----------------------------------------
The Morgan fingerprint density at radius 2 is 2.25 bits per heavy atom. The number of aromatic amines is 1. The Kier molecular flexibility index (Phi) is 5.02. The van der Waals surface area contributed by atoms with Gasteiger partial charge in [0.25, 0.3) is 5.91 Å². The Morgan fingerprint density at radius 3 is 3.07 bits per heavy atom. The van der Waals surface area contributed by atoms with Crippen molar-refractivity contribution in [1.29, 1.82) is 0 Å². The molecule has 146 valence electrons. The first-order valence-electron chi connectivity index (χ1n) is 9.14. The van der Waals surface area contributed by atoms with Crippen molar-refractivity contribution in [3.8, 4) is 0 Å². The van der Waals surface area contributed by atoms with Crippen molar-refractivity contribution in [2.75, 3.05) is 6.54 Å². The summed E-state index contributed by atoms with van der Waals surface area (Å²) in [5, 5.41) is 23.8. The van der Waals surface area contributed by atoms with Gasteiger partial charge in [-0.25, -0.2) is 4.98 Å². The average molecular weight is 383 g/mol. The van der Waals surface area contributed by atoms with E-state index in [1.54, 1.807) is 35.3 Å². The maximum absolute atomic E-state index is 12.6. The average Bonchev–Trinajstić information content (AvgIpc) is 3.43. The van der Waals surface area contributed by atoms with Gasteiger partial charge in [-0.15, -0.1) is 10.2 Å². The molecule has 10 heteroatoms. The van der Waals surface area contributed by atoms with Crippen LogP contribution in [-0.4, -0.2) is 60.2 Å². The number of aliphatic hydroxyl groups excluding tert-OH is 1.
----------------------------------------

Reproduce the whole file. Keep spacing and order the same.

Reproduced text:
The Morgan fingerprint density at radius 2 is 2.25 bits per heavy atom. The number of aromatic amines is 1. The Kier molecular flexibility index (Phi) is 5.02. The van der Waals surface area contributed by atoms with Gasteiger partial charge in [0.25, 0.3) is 5.91 Å². The Morgan fingerprint density at radius 3 is 3.07 bits per heavy atom. The van der Waals surface area contributed by atoms with Crippen molar-refractivity contribution in [1.29, 1.82) is 0 Å². The molecule has 146 valence electrons. The first-order valence-electron chi connectivity index (χ1n) is 9.14. The van der Waals surface area contributed by atoms with Crippen molar-refractivity contribution in [3.8, 4) is 0 Å². The van der Waals surface area contributed by atoms with Crippen molar-refractivity contribution in [2.75, 3.05) is 6.54 Å². The summed E-state index contributed by atoms with van der Waals surface area (Å²) in [5, 5.41) is 23.8. The van der Waals surface area contributed by atoms with Gasteiger partial charge in [-0.25, -0.2) is 4.98 Å². The average molecular weight is 383 g/mol. The van der Waals surface area contributed by atoms with E-state index in [1.54, 1.807) is 35.3 Å². The maximum absolute atomic E-state index is 12.6. The average Bonchev–Trinajstić information content (AvgIpc) is 3.43. The van der Waals surface area contributed by atoms with Gasteiger partial charge in [-0.15, -0.1) is 10.2 Å². The molecule has 10 heteroatoms. The van der Waals surface area contributed by atoms with Crippen LogP contribution in [-0.4, -0.2) is 60.2 Å². The number of aliphatic hydroxyl groups excluding tert-OH is 1.